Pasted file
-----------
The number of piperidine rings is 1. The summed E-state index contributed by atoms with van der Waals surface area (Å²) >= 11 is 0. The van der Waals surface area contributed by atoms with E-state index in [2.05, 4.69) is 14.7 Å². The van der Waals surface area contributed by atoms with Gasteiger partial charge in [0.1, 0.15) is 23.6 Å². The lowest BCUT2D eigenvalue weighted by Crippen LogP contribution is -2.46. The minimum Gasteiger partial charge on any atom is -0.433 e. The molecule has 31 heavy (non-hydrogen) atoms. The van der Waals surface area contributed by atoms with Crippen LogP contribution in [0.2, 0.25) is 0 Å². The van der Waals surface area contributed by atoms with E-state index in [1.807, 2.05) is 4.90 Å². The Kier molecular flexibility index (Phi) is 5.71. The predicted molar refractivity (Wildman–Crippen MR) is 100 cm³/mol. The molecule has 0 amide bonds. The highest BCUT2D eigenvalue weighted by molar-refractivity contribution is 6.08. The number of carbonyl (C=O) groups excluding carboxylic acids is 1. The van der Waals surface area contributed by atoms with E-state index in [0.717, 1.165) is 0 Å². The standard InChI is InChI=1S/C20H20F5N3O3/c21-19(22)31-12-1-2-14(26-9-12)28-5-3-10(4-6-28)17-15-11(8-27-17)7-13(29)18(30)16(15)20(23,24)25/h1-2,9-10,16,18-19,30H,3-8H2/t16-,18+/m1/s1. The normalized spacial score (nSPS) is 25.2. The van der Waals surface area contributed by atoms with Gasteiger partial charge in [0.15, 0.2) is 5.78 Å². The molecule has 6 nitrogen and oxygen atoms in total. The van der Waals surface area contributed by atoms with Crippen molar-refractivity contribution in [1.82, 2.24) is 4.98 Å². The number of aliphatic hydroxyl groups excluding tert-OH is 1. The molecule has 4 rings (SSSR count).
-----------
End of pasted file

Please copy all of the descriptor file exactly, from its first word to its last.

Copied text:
The number of piperidine rings is 1. The summed E-state index contributed by atoms with van der Waals surface area (Å²) >= 11 is 0. The van der Waals surface area contributed by atoms with E-state index in [2.05, 4.69) is 14.7 Å². The van der Waals surface area contributed by atoms with Gasteiger partial charge in [0.1, 0.15) is 23.6 Å². The lowest BCUT2D eigenvalue weighted by Crippen LogP contribution is -2.46. The minimum Gasteiger partial charge on any atom is -0.433 e. The molecule has 31 heavy (non-hydrogen) atoms. The van der Waals surface area contributed by atoms with Crippen LogP contribution in [0.2, 0.25) is 0 Å². The van der Waals surface area contributed by atoms with E-state index in [1.807, 2.05) is 4.90 Å². The Kier molecular flexibility index (Phi) is 5.71. The predicted molar refractivity (Wildman–Crippen MR) is 100 cm³/mol. The molecule has 0 amide bonds. The highest BCUT2D eigenvalue weighted by molar-refractivity contribution is 6.08. The number of carbonyl (C=O) groups excluding carboxylic acids is 1. The van der Waals surface area contributed by atoms with E-state index in [0.717, 1.165) is 0 Å². The standard InChI is InChI=1S/C20H20F5N3O3/c21-19(22)31-12-1-2-14(26-9-12)28-5-3-10(4-6-28)17-15-11(8-27-17)7-13(29)18(30)16(15)20(23,24)25/h1-2,9-10,16,18-19,30H,3-8H2/t16-,18+/m1/s1. The normalized spacial score (nSPS) is 25.2. The van der Waals surface area contributed by atoms with Gasteiger partial charge in [0.15, 0.2) is 5.78 Å². The molecule has 6 nitrogen and oxygen atoms in total. The van der Waals surface area contributed by atoms with Crippen molar-refractivity contribution in [1.82, 2.24) is 4.98 Å². The number of aliphatic hydroxyl groups excluding tert-OH is 1. The molecule has 4 rings (SSSR count).